Arteriovenous fistulae (AVF) have advantages over arteriovenous grafts (AVG) and central venous catheters (CVC), but whether AVF are associated independently with better survival is unclear. Recent studies showing such a survival benefit did not include early access experience or account for changes in access type over time and did not include data on some important confounders. Reported here are survival rates stratified by the type of access in use up to 3 yr after initiation of hemodialysis among 616 incident patients who were enrolled in the Choices for Healthy Outcomes in Caring for ESRD (CHOICE) Study. A total of 1084 accesses (185 AVF, 296 AVG, 603 CVC) were used for a total of 1381 person-years. At initiation, 409 (66%) patients were using a CVC, 122 (20%) were using an AVG, and 85 (14%) were using an AVF. After 6 mo, 34% were using a CVC, 40% were using an AVG, and 26% were using an AVF. Annual mortality rates were 11.7% for AVF, 14.2% for AVG, and 16.1% for CVC. Adjusted relative hazards (RH) of death compared with AVF were 1.5 (95% confidence interval, 1.0 to 2.2) for CVC and 1.2 (0.8 to 1.8) for AVG. The increased hazards associated with CVC, as compared with AVF, were stronger in men (n = 334; RH = 2.0; P = 0.01) than women (n = 282; RH = 1.0 for CVC; P = 0.92). These results strongly support existing clinical practice guidelines and suggest that the use of venous catheters should be minimized to reduce the frequency of access complications and to improve patient survival, especially among male hemodialysis patients.
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              Revisiting mortality predictability of serum albumin in the dialysis population: time dependency, longitudinal changes and population-attributable fraction.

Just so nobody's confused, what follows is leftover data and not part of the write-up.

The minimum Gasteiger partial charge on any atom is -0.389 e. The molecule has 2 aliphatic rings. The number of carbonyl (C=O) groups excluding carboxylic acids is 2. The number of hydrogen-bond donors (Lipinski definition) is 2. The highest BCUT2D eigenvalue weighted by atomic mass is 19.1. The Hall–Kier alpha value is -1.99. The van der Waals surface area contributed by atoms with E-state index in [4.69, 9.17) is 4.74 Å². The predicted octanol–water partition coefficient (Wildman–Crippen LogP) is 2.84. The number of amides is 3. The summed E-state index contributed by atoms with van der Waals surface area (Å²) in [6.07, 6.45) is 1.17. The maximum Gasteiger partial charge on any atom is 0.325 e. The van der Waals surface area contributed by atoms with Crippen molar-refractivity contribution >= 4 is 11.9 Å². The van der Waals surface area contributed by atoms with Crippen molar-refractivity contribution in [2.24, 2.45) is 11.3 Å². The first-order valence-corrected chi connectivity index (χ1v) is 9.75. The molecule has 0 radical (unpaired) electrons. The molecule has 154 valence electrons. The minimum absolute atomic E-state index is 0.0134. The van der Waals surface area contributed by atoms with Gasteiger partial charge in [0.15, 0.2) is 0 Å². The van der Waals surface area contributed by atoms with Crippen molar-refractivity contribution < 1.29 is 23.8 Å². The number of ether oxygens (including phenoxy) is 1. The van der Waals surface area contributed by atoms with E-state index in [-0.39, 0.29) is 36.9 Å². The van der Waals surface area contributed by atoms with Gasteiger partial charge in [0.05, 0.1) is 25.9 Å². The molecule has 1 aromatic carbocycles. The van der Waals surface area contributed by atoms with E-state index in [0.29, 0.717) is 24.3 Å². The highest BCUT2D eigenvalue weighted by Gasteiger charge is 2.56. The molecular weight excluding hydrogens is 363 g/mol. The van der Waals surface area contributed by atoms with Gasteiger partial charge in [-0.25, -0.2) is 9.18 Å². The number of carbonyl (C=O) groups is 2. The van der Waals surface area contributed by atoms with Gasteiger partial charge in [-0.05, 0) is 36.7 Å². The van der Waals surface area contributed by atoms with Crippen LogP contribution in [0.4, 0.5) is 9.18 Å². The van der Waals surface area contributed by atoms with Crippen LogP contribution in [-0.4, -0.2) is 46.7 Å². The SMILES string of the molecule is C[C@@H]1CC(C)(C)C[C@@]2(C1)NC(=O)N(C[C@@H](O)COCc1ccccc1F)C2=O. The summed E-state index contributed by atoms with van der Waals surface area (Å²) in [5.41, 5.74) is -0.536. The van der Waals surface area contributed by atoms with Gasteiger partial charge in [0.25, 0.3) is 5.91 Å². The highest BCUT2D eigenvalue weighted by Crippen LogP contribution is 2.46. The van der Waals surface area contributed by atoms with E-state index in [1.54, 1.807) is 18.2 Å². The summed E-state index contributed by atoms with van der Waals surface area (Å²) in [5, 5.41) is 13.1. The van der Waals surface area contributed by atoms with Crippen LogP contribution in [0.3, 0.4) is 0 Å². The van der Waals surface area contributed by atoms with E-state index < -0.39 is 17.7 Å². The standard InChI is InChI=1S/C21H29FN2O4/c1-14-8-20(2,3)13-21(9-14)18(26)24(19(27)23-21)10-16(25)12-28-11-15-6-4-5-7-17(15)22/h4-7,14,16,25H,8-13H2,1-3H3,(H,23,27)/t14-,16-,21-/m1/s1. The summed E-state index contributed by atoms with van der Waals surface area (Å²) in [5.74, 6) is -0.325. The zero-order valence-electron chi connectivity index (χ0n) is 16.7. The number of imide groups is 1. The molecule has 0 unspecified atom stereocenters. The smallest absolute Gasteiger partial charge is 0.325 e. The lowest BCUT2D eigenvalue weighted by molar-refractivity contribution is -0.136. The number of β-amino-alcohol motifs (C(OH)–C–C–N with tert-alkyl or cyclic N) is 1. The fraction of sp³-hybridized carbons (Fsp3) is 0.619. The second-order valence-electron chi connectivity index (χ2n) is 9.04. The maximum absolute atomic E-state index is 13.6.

Hypoalbuminaemia is a marker of malnutrition-inflammation complex syndrome (MICS) and a strong predictor of cardiovascular (CV) death in maintenance haemodialysis (MHD) patients. However, serum albumin may change over time. Hence, its time-varying associations with outcome may be different. Associations between 3-month averaged serum albumin levels, measured in a single laboratory using bromocresol green, and CV mortality were studied longitudinally in a 2-year cohort of 58,058 MHD patients. Mortality predictability of fixed baseline and trimonthly-varying serum albumin concentrations were compared. Hazard ratios (HRs) of CV death strictly increased across decrements of baseline serum albumin, whereas the HR for time-varying serum albumin decrements below 3.8 g/dl did not differ. A drop in serum albumin in the first 6 months was associated with increasing all-cause and CV death risks in the subsequent 18 months, while a rise in serum albumin was a predictor of better survival independent of baseline serum albumin. The multivariate adjusted population-attributable fraction of death due to baseline serum albumin 3.8 g/dl might reduce the number of MHD deaths in the USA by approximately 10,000 annually. Nutritional interventions examining benefits of increasing serum albumin in MHD patients are urgently needed.

                Author and article information

                BMC Nephrol
                BMC Nephrol
                BMC Nephrology
                BioMed Central
                19 September 2012
                : 13
                : 112
                [1 ]Nephrology Department, Tel-Aviv Sourasky Medical Center and Sackler Faculty of Medicine, Tel-Aviv University, Tel-Aviv, 64239, Israel
                Copyright © 2012 Chernin et al.; licensee BioMed Central Ltd.

                This is an Open Access article distributed under the terms of the Creative Commons Attribution License ( http://creativecommons.org/licenses/by/2.0), which permits unrestricted use, distribution, and reproduction in any medium, provided the original work is properly cited.

                Research Article


                dialysis, esrd, undocumented, uninsured, immigrants